VFR communication and surveillance equipment

Closed 16 May 2021

Opened 15 Mar 2021

Results updated 17 Aug 2021

We would like to thank everyone who took the time to complete the survey. The final analysis report is now available.



We want to understand what communication and surveillance equipment you use when you fly under visual flight rules (VFR) conditions so we know how potential future airspace changes may impact you.

If you don’t have any surveillance and communication equipment, we’d still like to hear from you to understand what may be preventing you from installing equipment. This consultation is open to all pilots and aircraft operators who fly VFR, you do not need to have a VH tail to complete the consultation.

The survey will take 5-10 minutes to complete. Your feedback will be anonymous and used in accordance with our privacy policy.


The survey is designed to be generic and not aimed at capturing specific equipment details. When selecting responses you should select the answer which is most applicable to you. For example, when answering the question about transponders, if the aircraft you fly/own is equipped with a Mode S extended squitter you should respond Mode S transponder (IFR standard ADS-B capable but not fitted). Or if you have indicated that the aircraft is ADS-B equipped you should select None of the Above.

A chance to win

Complete the survey for your chance to go in the draw to win one of 10 annual subscriptions to our Flight Safety Australia magazine.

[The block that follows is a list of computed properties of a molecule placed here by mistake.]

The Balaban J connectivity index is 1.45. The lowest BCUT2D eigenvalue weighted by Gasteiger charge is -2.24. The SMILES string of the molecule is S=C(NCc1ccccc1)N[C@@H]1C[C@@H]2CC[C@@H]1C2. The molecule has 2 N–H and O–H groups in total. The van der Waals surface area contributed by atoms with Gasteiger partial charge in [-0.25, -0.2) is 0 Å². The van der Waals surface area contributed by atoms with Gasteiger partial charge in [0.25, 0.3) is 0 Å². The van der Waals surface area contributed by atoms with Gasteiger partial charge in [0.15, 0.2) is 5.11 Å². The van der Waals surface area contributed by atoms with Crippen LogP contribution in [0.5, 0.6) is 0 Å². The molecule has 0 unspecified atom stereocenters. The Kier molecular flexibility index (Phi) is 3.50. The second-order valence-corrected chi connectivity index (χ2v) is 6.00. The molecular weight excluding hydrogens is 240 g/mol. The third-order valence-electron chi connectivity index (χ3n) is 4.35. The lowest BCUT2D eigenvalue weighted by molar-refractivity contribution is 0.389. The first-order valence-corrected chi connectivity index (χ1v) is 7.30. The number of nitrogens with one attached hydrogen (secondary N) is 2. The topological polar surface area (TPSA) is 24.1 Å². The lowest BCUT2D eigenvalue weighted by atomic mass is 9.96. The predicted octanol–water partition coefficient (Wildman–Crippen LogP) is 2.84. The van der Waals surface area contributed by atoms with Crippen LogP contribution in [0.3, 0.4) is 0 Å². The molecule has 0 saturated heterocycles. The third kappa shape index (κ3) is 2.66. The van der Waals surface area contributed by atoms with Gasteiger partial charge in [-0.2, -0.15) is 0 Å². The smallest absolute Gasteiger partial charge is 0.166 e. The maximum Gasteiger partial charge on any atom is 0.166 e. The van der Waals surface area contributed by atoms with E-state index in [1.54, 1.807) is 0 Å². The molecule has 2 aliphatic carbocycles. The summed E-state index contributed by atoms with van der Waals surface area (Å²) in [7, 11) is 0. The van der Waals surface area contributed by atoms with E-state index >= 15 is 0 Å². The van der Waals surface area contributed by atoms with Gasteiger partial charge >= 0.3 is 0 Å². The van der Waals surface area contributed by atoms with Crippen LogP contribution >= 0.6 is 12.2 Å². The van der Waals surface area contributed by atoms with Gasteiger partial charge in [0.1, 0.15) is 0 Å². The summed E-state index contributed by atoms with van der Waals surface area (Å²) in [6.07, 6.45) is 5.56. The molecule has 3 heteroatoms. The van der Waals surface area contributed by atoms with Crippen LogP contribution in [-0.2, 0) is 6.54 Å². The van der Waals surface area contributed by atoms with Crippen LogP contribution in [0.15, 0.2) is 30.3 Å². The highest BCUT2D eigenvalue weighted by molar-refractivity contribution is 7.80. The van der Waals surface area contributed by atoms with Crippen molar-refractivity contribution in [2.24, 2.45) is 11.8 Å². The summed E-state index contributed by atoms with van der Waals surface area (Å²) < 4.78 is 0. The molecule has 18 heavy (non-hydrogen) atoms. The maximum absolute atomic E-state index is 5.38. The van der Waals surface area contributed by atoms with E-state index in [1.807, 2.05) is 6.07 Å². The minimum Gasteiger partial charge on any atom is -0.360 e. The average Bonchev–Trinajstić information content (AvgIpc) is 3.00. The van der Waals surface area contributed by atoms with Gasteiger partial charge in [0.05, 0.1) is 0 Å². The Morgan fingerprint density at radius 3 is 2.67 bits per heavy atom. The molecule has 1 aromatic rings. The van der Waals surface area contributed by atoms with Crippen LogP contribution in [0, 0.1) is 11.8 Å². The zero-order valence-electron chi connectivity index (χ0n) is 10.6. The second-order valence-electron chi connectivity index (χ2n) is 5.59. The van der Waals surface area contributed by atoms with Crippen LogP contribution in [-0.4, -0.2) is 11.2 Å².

Australian airspace attracts many different types of VFR aircraft, including recreational and sports aircraft, which fly in close proximity to controlled airports or controlled airspace. Future changes may have the potential to impact these pilots by causing restriction or increasing the variety of traffic that may share that airspace.

Aircraft and pilots that fly VFR have access to many different types of surveillance and communication equipment, such as low-cost ADS-B units approved for use in 2020. This equipment can enable VFR aircraft to be seen by other aircraft and air traffic control.

Why your views matter

We’re hoping to understand what types of surveillance and communication equipment you use, how it is maintained and your plans for future equipment. This will help us to understand any impacts on general aviation from future airspace changes. 

What Happens Next

Once the consultation has closed, we will register and review each submission received through the online response form. We will publish the final report on our website.


  • Pilots
  • Sports aviation operators
  • Amateur/kit-built aircraft owners and builders
  • Parachute operators
  • Parachuting sport aviation bodies
  • Pilots of parachuting aircraft
  • Balloon Sports aviation operators
  • Sport and recreational balloon owners and pilots
  • Sport and recreational aircraft maintainers
  • Sport aviation bodies & prospective ASAOs


  • Airspace and infrastructure
  • Sport and recreational aviation
  • Private operations
  • Amateur/kit-built aircraft
  • Sport and recreational ballooning
  • Maintenance organisations